Su Microsoft Windows 10, both in the official and stable versions and in those for beta testers, an old function tested at the end of 2018 returns: the "banner" in the Settings window. test and these days some Windows users see it, others don't.
The very strange thing is that the banner, which in practice is a large fascia at the head of the window, of Settings is practically identical to its predecessor: why did Microsoft set it aside for almost two years, and then propose it exactly the same as before? Mysteries of Redmond, the fact is that at the moment (and it is not known for how long) there are users who have a new Settings screen, from which they can do some things in faster and more convenient way compared to those who do not have the banner. But how is this new graphic included in the Windows 10 Settings window made, and what exactly is it for? Is it something really important or just another test di Microsoft su Windows 10?
How the banner is done in Settings
In the operating systems on which Microsoft is testing the banner the user, when opening the Settings window, now sees a band at the top in darker color: on the left there is the Microsoft account used to log in to Windows, on the right some clickable icons that may vary according to the configuration.
Usually there is the OneDrive icon, for quick data backup, followed by that of the app My phone, to mirror the Android phone on Windows, then that of Windows Update, which tells us in real time if there are updates waiting to be installed and, finally, a very little useful icon relating to the Microsoft Rewards program.
In some cases there is also an additional icon: “Web Browser - Recommended settings“. It is used to change the default browser on the fly and, if the browser already is Microsoft Edge (also recently at the center of interesting changes), when we click on it Microsoft compliments us because we have installed "The best browser for Windows 10 with advanced privacy protection".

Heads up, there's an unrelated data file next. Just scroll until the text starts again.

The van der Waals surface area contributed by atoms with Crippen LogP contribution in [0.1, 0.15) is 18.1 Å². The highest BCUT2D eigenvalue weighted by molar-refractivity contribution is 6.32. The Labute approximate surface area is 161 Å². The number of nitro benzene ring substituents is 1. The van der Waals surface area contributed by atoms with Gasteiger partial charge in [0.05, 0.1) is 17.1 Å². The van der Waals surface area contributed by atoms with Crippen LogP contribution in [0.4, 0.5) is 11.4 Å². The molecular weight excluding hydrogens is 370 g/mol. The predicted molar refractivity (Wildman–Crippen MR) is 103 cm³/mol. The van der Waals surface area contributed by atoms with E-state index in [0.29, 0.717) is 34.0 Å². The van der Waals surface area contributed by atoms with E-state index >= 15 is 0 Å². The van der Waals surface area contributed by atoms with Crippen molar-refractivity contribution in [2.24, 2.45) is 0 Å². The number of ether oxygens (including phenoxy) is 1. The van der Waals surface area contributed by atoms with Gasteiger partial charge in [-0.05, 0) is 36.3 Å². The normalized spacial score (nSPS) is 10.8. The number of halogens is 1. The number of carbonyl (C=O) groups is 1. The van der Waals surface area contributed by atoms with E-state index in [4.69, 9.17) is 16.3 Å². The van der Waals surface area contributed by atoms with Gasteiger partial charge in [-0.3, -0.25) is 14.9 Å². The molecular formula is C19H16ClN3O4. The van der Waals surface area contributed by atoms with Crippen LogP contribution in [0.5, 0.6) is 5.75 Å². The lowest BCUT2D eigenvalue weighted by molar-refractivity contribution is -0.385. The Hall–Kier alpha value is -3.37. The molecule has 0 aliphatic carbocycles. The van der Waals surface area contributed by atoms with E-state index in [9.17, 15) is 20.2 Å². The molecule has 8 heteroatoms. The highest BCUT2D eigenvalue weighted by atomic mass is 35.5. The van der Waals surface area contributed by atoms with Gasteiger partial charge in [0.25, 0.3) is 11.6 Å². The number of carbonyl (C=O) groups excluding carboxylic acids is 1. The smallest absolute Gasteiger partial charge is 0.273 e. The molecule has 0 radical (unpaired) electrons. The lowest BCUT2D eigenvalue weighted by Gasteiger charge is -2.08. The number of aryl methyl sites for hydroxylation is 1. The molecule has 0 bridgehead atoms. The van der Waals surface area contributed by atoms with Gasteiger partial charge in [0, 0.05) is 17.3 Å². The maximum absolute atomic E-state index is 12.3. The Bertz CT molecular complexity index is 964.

What is the new banner for
That the banner is not something without which the average Windows user could not survive is demonstrated by the fact that it has been coming and going for about two years, without anyone really missing it. In theory, however, it could also become one interesting and useful functionality if Microsoft implemented it in a smart way: instead of linking to Microsoft products and services, in fact, the banner could show us the last modified settings (or those we access most frequently).
Or Microsoft could make it customizable, so that the user can turn it into a powerful toolbar. In short, a good banner would make you regret the less Control Panel now at sunset. But of this, at the moment, there is nothing.
Windows 10, new Settings screen: what changes